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Scientists seek bean resistant to disease

The appearance of soybean rust in Missouri leads MU researchers to create immune plants.
Wednesday, December 29, 2004 | 12:00 a.m. CST; updated 7:11 a.m. CDT, Wednesday, July 9, 2008

When disease threatened Missouri’s biggest cash crop, MU researchers realized they had to build a better, stronger soybean.

“Right now we really don’t have any practical way to treat (soybean rust),” said Paul Beuselinck, an MU adjunct professor of agronomy and a member of the National Center for Soybean Biotechnology, located in MU’s Life Sciences Center.

The center’s researchers, most of whom are MU professors, are trying to create a soybean plant resistant to Asian soybean rust, a disease they expect Missouri farmers will have to battle for the first time in May. It was discovered in southeastern Missouri in November.

“We really don’t know how bad the disease is going to be,” Beuselinck said. “This is a new thing for all of us.”

Although rust is a new challenge, MU professors have been experimenting with plants’ genetic composition for roughly 100 years, Beuselinck said. Soybeans — with uses ranging from animal feed to bio-diesel fuel — is a relatively recent crop.

Beuselinck said the changes necessary to produce resistance wouldn’t affect the bean’s taste or usefulness.

Plants infected with soybean rust develop small, yellow pustules on their leaves, which can burst and further spread the disease. It thrives on moisture and moderate temperatures, and infected plants cannot be harvested. MU professor of Agronomy David Sleper, also a member of the NCSB, said the effects can be debilitating.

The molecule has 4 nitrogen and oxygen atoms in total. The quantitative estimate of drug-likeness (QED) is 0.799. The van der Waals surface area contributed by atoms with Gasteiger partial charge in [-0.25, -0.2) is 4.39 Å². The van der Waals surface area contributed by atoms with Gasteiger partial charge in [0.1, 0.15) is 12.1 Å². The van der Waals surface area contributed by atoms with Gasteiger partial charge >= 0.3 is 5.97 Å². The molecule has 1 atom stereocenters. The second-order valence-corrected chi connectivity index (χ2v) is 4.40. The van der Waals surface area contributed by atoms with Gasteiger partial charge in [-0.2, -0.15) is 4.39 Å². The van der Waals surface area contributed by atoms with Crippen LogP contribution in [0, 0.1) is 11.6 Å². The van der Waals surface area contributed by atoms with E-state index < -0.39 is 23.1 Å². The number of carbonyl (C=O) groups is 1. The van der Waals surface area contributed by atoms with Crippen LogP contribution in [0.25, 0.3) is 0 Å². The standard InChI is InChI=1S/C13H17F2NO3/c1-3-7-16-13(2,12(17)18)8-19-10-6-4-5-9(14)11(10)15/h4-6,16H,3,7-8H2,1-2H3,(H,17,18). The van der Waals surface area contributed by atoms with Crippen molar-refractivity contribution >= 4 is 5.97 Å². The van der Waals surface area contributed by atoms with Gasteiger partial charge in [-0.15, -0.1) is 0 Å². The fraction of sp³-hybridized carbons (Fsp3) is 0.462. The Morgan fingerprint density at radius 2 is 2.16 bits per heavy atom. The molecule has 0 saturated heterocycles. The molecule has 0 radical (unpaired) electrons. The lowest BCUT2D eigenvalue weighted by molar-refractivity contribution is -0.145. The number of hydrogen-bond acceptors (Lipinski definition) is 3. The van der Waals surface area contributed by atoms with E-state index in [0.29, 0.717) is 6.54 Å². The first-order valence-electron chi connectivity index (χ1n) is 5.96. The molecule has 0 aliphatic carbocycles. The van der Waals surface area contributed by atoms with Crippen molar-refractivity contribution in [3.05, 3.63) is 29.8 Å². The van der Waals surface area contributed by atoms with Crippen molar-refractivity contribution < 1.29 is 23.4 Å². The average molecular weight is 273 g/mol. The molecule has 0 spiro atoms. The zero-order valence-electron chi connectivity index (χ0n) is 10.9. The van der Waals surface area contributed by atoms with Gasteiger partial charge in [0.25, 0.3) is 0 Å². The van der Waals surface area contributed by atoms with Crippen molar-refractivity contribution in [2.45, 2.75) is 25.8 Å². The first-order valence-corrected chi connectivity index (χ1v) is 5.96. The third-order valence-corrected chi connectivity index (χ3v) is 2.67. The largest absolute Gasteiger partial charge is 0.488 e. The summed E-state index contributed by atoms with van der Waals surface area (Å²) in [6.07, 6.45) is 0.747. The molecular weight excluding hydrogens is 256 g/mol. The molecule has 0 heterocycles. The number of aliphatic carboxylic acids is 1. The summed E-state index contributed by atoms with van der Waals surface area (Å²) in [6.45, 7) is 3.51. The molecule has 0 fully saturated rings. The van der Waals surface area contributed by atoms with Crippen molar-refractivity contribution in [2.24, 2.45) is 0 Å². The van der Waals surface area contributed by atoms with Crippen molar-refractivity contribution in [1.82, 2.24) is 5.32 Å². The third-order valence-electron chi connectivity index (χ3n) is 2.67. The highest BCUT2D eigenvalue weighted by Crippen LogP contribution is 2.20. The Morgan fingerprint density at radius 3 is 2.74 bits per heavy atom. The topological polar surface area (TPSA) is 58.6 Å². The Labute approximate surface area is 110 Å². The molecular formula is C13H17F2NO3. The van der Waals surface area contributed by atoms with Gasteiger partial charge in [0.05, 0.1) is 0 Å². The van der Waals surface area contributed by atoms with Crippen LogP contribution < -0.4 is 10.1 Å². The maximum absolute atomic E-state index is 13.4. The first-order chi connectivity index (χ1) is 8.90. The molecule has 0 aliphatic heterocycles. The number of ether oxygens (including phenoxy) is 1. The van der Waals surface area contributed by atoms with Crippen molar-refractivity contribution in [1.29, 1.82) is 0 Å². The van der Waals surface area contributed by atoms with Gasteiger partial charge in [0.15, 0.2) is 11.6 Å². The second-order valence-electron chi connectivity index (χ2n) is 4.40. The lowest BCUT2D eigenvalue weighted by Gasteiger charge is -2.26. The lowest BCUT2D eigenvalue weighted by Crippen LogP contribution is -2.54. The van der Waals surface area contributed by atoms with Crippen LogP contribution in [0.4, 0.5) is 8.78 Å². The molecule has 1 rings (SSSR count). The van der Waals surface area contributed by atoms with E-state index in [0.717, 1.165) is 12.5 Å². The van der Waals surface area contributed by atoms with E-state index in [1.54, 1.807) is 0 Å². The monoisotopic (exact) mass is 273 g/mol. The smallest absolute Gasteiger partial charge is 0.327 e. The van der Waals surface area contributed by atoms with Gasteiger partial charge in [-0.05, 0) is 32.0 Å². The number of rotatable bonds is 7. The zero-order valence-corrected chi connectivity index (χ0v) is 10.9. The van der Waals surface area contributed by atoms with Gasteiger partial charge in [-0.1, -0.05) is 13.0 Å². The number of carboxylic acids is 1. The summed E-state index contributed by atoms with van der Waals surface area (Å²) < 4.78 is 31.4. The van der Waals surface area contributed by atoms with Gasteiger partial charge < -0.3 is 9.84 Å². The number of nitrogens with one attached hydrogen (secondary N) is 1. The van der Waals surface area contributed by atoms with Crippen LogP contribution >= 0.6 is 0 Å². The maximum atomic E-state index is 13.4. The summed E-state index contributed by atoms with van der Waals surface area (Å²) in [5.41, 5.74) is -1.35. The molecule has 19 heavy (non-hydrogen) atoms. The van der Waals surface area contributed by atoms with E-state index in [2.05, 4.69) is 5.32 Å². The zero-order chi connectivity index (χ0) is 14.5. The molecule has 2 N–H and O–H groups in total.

“It’s a very troubling disease,” he said. “There’s a potential loss of 80 percent of your crop if you have a severe infestation.”

MU Extension plant pathologist Laura Sweets said with hot, dry weather conditions that inhibit the spread of rust, less than 20 percent of a farmer’s crop could be affected.

“It’s that uncertainty that has everyone concerned,” she said.

Dale Ludwig, the executive director and CEO of the Missouri Soybean Association and the Missouri Soybean Merchandising Council, doesn’t foresee a massive blow to soybean farmers.

“To start saying the sky is falling, where we could see 50 percent reductions in yield, is not very likely,” he said.

There are fungicides that can kill the rust, but Beuselinck said they wouldn’t be practical in the event of a serious infestation. Spraying one acre of soybean crops with fungicide costs roughly $20.

Missouri has 5 million acres of soybean crops, making it one of the top states for soybean farming. Missouri’s soybeans are worth roughly $1 billion, Sleper said.

Missouri farmers harvested an average 46 bushels per acre in 2004, a state record.

In February, scientists from the NCSB will send samples of soybean seeds to Vietnam to be planted. The growing season starts earlier there, and rust is also a problem. The exercise is designed to see whether any existing strands are resistant. Sleper is pessimistic.

“I don’t think we’re going to get lucky,” he said.

Without a resistant strain, Sleper and the NCSB will continue trying to create a soybean that is resistant.

Ludwig said rust is a serious problem, but that a resistant strain of plants probably won’t come in time for the 2005 growing season.

“I think those things are something you should do, although we’re talking about a best-case scenario of maybe seven years in order to have varieties that are resistant to rust,” he said.

Sleper acknowledged that the project could take years and said the cost of such an effort is nearly impossible to estimate.

“It depends how many dead ends we go down,” he said.


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